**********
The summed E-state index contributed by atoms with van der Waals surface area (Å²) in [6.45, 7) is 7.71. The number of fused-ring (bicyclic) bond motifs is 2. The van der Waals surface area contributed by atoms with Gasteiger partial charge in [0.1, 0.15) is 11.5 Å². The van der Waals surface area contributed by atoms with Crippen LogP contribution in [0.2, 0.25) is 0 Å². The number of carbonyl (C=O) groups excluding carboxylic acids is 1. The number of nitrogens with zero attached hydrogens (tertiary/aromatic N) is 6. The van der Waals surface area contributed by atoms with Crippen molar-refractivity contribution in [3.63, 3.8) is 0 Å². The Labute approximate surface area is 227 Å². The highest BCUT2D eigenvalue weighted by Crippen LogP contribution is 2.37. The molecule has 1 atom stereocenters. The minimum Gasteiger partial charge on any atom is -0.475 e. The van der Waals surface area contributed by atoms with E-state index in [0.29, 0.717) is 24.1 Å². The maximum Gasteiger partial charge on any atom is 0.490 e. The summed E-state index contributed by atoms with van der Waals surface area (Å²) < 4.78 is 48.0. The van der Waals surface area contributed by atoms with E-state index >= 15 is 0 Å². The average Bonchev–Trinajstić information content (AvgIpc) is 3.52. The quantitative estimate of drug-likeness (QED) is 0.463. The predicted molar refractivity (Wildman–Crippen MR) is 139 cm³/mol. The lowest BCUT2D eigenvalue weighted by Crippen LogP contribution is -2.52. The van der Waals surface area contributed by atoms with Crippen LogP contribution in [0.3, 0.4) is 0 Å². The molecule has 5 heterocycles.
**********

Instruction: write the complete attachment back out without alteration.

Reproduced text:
The summed E-state index contributed by atoms with van der Waals surface area (Å²) in [6.45, 7) is 7.71. The number of fused-ring (bicyclic) bond motifs is 2. The van der Waals surface area contributed by atoms with Gasteiger partial charge in [0.1, 0.15) is 11.5 Å². The van der Waals surface area contributed by atoms with Crippen LogP contribution in [0.2, 0.25) is 0 Å². The number of carbonyl (C=O) groups excluding carboxylic acids is 1. The number of nitrogens with zero attached hydrogens (tertiary/aromatic N) is 6. The van der Waals surface area contributed by atoms with Crippen molar-refractivity contribution in [3.63, 3.8) is 0 Å². The Labute approximate surface area is 227 Å². The highest BCUT2D eigenvalue weighted by Crippen LogP contribution is 2.37. The molecule has 1 atom stereocenters. The minimum Gasteiger partial charge on any atom is -0.475 e. The van der Waals surface area contributed by atoms with E-state index in [0.29, 0.717) is 24.1 Å². The maximum Gasteiger partial charge on any atom is 0.490 e. The summed E-state index contributed by atoms with van der Waals surface area (Å²) < 4.78 is 48.0. The van der Waals surface area contributed by atoms with E-state index >= 15 is 0 Å². The average Bonchev–Trinajstić information content (AvgIpc) is 3.52. The quantitative estimate of drug-likeness (QED) is 0.463. The predicted molar refractivity (Wildman–Crippen MR) is 139 cm³/mol. The lowest BCUT2D eigenvalue weighted by Crippen LogP contribution is -2.52. The van der Waals surface area contributed by atoms with Crippen LogP contribution in [0.3, 0.4) is 0 Å². The molecule has 5 heterocycles.